It is an unfortunate fact of small business that many owners never recognize the contribution of employees.

This situation often exists in companies still dominated by the original owner or the son of the founder.

In studies undertaken over the years, this lack of recognition has surfaced in many industries.

Many smaller companies, with less than 100 employees, often implode over time due to this tendency by owners to overlook the role that many employees fill within the company structure. When one or two key people leave, through dissatisfaction or being wooed by former employees who have set up competing organizations, often the original firm founders.

In one case, within the model plane industry, a valued employee left, founded a competing company and in the words of one staffer, "is eating the original firm's lunch."

In recent months, new research is demonstrating just how important employee recognition is to many companies.

26,000 Interviewed

O.C. Tanner Co., Salt Lake City, polled more than 26,000 employees at all levels in 31 companies in the healthcare industry. These employees were asked to rate their level of agreement with the statement: "My organization recognizes excellence."

The responses, by organization, were grouped into quartiles and compared to profitability measures: return on equity, return on assets, and operating margin.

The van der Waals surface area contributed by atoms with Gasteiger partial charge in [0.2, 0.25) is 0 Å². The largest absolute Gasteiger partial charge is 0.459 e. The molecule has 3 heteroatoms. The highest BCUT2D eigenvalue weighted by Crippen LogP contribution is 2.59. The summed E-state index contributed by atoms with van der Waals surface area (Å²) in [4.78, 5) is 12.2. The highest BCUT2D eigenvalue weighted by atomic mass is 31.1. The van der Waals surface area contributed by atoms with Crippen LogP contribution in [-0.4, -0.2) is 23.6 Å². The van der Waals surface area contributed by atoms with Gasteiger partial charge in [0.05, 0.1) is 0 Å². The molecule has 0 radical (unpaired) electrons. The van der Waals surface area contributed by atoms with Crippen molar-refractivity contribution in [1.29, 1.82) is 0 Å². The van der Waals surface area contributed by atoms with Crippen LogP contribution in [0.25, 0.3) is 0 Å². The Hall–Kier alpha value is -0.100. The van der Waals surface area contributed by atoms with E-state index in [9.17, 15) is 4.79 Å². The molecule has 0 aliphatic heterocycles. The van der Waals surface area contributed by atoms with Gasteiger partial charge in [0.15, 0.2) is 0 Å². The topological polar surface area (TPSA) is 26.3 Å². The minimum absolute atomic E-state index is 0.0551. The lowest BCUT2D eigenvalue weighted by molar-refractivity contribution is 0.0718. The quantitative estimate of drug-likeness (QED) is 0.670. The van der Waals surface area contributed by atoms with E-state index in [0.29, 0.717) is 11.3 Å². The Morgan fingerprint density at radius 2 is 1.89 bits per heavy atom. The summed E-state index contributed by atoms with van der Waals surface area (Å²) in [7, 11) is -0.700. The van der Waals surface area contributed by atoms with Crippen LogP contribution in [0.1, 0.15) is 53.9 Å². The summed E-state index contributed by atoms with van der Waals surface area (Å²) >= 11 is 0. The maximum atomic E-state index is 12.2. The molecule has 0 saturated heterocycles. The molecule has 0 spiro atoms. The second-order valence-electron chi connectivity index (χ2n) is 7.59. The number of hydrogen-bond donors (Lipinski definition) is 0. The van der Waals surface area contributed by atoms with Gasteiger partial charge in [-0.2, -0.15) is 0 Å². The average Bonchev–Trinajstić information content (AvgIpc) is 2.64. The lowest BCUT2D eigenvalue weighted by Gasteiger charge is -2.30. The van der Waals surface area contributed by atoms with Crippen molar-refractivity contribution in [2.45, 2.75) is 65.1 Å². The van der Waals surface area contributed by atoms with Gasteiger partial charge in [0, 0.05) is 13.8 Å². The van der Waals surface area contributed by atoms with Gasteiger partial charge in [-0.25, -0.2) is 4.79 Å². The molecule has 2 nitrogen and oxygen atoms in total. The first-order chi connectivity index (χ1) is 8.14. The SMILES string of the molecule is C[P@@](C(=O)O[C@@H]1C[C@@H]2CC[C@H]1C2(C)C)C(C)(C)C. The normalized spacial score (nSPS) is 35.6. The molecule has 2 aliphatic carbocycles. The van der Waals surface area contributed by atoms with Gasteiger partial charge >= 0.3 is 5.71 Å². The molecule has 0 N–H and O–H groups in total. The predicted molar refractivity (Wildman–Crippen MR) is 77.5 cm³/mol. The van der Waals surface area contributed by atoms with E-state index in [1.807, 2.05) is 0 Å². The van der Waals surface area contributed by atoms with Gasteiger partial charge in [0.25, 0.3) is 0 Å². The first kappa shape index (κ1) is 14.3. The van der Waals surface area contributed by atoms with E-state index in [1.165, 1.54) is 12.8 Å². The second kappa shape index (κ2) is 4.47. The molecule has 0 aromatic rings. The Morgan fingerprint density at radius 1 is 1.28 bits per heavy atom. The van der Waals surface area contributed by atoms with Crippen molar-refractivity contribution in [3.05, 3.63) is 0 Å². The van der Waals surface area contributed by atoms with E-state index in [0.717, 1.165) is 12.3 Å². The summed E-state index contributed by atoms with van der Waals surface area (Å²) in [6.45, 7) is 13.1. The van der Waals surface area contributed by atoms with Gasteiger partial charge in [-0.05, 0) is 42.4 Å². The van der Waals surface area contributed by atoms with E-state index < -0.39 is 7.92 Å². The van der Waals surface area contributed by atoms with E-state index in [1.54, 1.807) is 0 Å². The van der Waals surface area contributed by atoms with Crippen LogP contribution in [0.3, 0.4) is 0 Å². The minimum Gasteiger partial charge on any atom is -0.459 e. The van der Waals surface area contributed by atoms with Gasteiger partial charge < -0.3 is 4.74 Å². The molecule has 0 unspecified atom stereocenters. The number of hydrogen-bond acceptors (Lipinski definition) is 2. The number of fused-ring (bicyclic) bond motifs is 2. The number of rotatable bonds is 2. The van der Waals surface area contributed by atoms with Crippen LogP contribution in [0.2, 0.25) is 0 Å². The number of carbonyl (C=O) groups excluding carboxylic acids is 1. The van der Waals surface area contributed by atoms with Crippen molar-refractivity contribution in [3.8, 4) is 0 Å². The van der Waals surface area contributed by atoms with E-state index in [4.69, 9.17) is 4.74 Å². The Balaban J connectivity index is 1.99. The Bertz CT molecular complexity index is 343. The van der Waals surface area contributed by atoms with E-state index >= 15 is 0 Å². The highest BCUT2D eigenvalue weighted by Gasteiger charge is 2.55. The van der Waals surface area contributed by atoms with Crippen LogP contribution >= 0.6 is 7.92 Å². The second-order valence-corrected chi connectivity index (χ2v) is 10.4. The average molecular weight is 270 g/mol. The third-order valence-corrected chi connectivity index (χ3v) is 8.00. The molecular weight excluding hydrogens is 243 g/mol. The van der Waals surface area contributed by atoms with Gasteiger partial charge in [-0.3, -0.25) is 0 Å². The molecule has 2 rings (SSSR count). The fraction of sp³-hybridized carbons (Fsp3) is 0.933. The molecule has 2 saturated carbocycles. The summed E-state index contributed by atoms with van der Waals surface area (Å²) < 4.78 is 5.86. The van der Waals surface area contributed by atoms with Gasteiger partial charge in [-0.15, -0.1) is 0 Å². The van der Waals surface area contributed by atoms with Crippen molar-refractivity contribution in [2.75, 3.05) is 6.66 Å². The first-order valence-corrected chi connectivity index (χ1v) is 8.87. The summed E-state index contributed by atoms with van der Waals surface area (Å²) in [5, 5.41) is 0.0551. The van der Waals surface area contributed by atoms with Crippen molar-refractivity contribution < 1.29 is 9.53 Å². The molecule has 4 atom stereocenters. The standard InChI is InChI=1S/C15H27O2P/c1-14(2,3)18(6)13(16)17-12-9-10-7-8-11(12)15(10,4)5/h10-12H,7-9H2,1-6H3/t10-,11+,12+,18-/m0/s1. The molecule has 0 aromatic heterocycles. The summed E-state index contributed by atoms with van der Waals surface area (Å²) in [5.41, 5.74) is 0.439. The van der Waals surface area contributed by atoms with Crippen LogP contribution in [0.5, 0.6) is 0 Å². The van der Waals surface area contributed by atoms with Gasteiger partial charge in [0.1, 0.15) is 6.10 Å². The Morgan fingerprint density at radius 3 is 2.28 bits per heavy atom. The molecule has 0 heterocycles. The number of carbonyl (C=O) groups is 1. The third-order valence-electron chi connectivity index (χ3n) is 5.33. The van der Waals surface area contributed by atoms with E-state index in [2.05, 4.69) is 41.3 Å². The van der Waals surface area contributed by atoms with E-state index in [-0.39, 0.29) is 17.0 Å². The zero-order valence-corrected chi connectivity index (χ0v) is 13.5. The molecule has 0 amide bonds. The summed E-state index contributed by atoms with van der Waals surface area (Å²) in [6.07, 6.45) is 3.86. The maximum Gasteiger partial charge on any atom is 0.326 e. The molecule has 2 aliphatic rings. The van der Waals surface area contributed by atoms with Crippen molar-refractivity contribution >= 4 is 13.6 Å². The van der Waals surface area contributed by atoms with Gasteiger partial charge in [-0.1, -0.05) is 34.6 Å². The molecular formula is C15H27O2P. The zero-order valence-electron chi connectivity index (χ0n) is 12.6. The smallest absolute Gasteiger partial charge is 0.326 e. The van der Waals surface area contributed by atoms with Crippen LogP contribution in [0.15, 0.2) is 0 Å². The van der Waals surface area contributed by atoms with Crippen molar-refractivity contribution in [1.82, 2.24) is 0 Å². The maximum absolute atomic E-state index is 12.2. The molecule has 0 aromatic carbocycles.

In even the lowest quartile, there was a 2.4 percent return on equity, and in the top quartile there was an 8.7 percent return. In other words, according to the study's organizers, companies that practice recognition enjoy a return that is more than triple that of companies that do not.

"The reason this research is so important is that for the first time there is real, concrete evidence that recognition does indeed impact the bottom line," says Chester Elton, vice president of Performance Recognition, O.C. Tanner, and co-author of the Carrot business book series. "It's important to consider the statement people were asked to rate - My company recognizes me for excellence - because that word is how great companies separate themselves. They create a culture of performance and excellence, and when it is demonstrated, it is rewarded."

Recognition Pays Off In Satisfied Customers

Experts have long argued that employee recognition pays for itself many times over. Many owners scoff at the notion of an "Employee of the Month" parking space. Yet, to many individuals this small sign of recognition is important and leads to better customer service.

Experts also agree that financial incentives are the best form of recognition.

In many cases, however, a simple plaque is enough.

Recently, on a trip to Italy, during a visit with a sales firm there, marketers for a major publishing company were surprised to see a plaque hanging from the wall of a long-time representative.

Turning to the visitors, he fondly remember the day the company president gave it to him, and he continued as a representative despite other lucrative offers through his publishing firm's travails.